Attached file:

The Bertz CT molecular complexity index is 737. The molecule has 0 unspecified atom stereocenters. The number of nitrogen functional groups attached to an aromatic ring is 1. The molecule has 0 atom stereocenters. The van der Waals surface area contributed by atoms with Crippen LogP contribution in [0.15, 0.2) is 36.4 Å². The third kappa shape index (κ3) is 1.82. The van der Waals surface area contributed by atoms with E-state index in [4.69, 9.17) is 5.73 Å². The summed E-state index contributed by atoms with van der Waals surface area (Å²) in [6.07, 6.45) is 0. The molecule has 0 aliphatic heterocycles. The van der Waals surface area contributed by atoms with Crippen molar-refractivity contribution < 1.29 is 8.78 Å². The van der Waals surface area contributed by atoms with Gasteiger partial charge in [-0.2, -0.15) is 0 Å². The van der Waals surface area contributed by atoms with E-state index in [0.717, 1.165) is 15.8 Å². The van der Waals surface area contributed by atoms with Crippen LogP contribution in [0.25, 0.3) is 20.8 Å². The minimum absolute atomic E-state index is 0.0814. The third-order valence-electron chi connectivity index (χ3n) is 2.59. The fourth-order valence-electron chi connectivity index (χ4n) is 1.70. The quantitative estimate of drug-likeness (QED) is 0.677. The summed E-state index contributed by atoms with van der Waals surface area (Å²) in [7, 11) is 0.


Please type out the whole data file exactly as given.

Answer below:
The Bertz CT molecular complexity index is 737. The molecule has 0 unspecified atom stereocenters. The number of nitrogen functional groups attached to an aromatic ring is 1. The molecule has 0 atom stereocenters. The van der Waals surface area contributed by atoms with Crippen LogP contribution in [0.15, 0.2) is 36.4 Å². The third kappa shape index (κ3) is 1.82. The van der Waals surface area contributed by atoms with E-state index in [4.69, 9.17) is 5.73 Å². The summed E-state index contributed by atoms with van der Waals surface area (Å²) in [6.07, 6.45) is 0. The molecule has 0 aliphatic heterocycles. The van der Waals surface area contributed by atoms with Crippen molar-refractivity contribution < 1.29 is 8.78 Å². The van der Waals surface area contributed by atoms with Gasteiger partial charge in [-0.2, -0.15) is 0 Å². The van der Waals surface area contributed by atoms with E-state index in [0.717, 1.165) is 15.8 Å². The van der Waals surface area contributed by atoms with Crippen LogP contribution in [0.25, 0.3) is 20.8 Å². The minimum absolute atomic E-state index is 0.0814. The third-order valence-electron chi connectivity index (χ3n) is 2.59. The fourth-order valence-electron chi connectivity index (χ4n) is 1.70. The quantitative estimate of drug-likeness (QED) is 0.677. The summed E-state index contributed by atoms with van der Waals surface area (Å²) in [7, 11) is 0.